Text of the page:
A CV Weekly Exclusive Interview with So Cal Coyotes’ Coach J. David Miller
By Lisa Morgan
It’s not unusual for a boss to tell a new hire or team member, “My door is always open.” We hear it all the time. But when Coach J. David Miller told that to a new player who had come to the valley to play So Cal Coyote football, it generated this testimony in response:
“When I went through a hard time, Coach Miller and his family opened their home to me and my son. We slept on their sofa and ate at their table until we got back on our feet. He means it when he says his ‘door is always open,’ and ‘his phone is always on.’ Everyone in this organization is like that. It’s a family. The Coyotes teach you that faith is bigger than your problems.” — Jordan Warford, Special Teams Captain, SoCal Coyotes – 2017 Pacific Coast Champions
In a few weeks Miller, head coach of the five-time champion SoCal Coyotes and founder of their non-profit sports leadership organization, will be honored as one of eight significant Coachella Valley individuals chosen for the 2018 Ronald McDonald House of Inland Empire’s annual gala, ‘A Few Good Men.’ This black-tie affair will take place September 21st at the glittering Agua Caliente Resort in Rancho Mirage, a far cry from some of the gritty remote outposts where Miller earned his chops on the battlefields of developmental pro football. Like the esteemed men with whom he’ll share the stage, the Hall-of-Fame enshrined “Coach” is not easily corralled. Miller is also a 13-time author, an award-winning entrepreneur and sports executive, and a nascent elder at The Bridge Calvary Chapel in Cathedral City.
His fellow honorees on Sept. 21 include County Supervisor V. Manuel Perez, a polished politician; Frank Harrison, a generous philanthropist as well as the desert’s number one contractor/founder of General Air Conditioning; restaurateur, Jack Srebnik, owner of The Slice, a beloved local restaurant and pizzeria; Joel Johnson, a distinguished valley attorney; Dean Rathbun, a partner of United American Mortgage Corporation; popular morning radio show host, Adolfo Ińiguez; and Darrell Mike, Tribal Chairman of the 29 Palms Band of Mission Indians. When the Coyotes open their season Saturday, September 8, against the San Diego Bulldogs, all proceeds from the 2018 Kickoff Classic will be donated to the Inland Empire Ronald McDonald House and the programs that support the families.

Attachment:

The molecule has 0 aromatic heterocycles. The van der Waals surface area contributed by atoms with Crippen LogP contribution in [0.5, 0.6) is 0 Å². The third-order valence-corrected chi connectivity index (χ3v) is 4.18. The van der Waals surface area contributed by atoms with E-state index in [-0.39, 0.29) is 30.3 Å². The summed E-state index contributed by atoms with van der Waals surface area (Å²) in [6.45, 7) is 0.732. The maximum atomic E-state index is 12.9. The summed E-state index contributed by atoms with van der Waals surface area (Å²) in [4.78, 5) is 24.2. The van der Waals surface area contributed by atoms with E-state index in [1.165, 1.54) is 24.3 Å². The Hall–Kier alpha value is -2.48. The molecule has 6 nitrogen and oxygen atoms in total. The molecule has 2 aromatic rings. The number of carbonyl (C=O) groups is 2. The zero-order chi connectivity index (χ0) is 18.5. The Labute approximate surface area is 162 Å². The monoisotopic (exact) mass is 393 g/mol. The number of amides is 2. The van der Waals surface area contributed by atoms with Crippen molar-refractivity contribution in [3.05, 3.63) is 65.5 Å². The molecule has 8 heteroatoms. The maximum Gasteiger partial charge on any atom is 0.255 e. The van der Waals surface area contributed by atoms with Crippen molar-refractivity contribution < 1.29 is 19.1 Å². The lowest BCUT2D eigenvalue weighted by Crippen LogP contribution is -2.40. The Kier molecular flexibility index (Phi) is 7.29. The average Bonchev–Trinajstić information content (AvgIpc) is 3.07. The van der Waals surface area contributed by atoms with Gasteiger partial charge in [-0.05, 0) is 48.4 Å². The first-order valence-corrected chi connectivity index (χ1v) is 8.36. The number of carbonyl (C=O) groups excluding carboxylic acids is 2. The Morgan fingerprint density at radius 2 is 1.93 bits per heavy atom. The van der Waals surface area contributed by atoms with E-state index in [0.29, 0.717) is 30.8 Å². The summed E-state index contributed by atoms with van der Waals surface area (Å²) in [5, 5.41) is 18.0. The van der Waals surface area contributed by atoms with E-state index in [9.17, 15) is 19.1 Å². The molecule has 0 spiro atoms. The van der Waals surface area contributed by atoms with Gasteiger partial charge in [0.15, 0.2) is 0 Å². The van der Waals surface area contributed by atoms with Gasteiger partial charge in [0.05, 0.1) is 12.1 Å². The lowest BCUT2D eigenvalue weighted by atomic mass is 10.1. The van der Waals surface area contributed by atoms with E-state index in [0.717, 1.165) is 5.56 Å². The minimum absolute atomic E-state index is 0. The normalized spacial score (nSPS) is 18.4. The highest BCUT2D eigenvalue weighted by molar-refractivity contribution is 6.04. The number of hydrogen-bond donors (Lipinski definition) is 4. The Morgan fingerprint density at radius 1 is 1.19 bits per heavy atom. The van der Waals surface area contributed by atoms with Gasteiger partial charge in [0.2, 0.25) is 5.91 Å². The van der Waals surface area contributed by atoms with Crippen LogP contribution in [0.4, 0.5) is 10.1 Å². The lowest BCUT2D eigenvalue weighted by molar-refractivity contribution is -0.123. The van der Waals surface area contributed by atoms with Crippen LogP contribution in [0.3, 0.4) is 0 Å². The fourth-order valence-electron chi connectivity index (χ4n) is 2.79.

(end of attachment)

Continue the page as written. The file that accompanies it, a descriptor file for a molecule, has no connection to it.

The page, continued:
ON JULY 19, THE DESERT WAS STUNNED when Coachella Sports and Entertainment Stadium Authority formally announced “The Shield” at 1 Coyote Way, Miller’s vision for a sprawling, $300 million, 125-acre, multi-use campus that will be the most ambitious development in Coachella Valley history. The plans were, and are, jaw-dropping. The centerpiece: a 12,000-seat, air-conditioned stadium, anchoring a unique place of gathering across 125 acres for sports, entertainment and faith. The Shield will be supported by a commercial district that includes medical office buildings, surgery center, high-tech medical solutions, a wellness hotel, food emporium, restaurants, and senior living, where young and old engage. The land has been set aside and is under contract; steps for funding are underway.
For six long years, well before The Shield became a hot topic on every channel of the evening news, Miller, through “lots of prayer and humbling work,” had been earning the right to be in the same conversation with the Coachella Valley’s most influential leaders. “Coach Miller is changing the Coachella Valley landscape, literally and figuratively,” says Dr. Ben S. Wehrli, a prominent local surgeon, and founder of Coachella Valley Foot and Ankle. Wehrli has worked with Miller and his Coyotes since 2014 and alerted Miller to the exploding needs of the local medical community. “Coach Miller believes the best way to predict the future is to change it,” Wehrli says. “He has the work ethic, the vision, and especially the faith to get it done.”